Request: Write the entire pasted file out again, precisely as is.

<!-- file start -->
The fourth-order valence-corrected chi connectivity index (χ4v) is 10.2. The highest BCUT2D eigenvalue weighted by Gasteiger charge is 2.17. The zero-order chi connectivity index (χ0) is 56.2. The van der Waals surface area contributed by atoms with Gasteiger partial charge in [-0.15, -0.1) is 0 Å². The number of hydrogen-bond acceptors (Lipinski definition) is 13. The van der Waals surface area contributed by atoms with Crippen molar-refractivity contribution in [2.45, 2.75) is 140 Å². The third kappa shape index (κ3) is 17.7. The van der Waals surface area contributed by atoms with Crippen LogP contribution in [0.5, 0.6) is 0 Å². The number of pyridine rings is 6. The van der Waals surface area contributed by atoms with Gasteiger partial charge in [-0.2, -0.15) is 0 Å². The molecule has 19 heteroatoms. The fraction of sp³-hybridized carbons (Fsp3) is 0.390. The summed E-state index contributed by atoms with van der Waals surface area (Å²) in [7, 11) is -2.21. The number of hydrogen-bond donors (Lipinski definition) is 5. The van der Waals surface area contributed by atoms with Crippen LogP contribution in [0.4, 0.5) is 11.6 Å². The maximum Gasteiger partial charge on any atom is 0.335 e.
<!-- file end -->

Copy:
The fourth-order valence-corrected chi connectivity index (χ4v) is 10.2. The highest BCUT2D eigenvalue weighted by Gasteiger charge is 2.17. The zero-order chi connectivity index (χ0) is 56.2. The van der Waals surface area contributed by atoms with Gasteiger partial charge in [-0.15, -0.1) is 0 Å². The number of hydrogen-bond acceptors (Lipinski definition) is 13. The van der Waals surface area contributed by atoms with Crippen molar-refractivity contribution in [2.45, 2.75) is 140 Å². The third kappa shape index (κ3) is 17.7. The van der Waals surface area contributed by atoms with Crippen LogP contribution in [0.5, 0.6) is 0 Å². The number of pyridine rings is 6. The van der Waals surface area contributed by atoms with Gasteiger partial charge in [-0.2, -0.15) is 0 Å². The molecule has 19 heteroatoms. The fraction of sp³-hybridized carbons (Fsp3) is 0.390. The summed E-state index contributed by atoms with van der Waals surface area (Å²) in [7, 11) is -2.21. The number of hydrogen-bond donors (Lipinski definition) is 5. The van der Waals surface area contributed by atoms with Crippen LogP contribution in [0.4, 0.5) is 11.6 Å². The maximum Gasteiger partial charge on any atom is 0.335 e.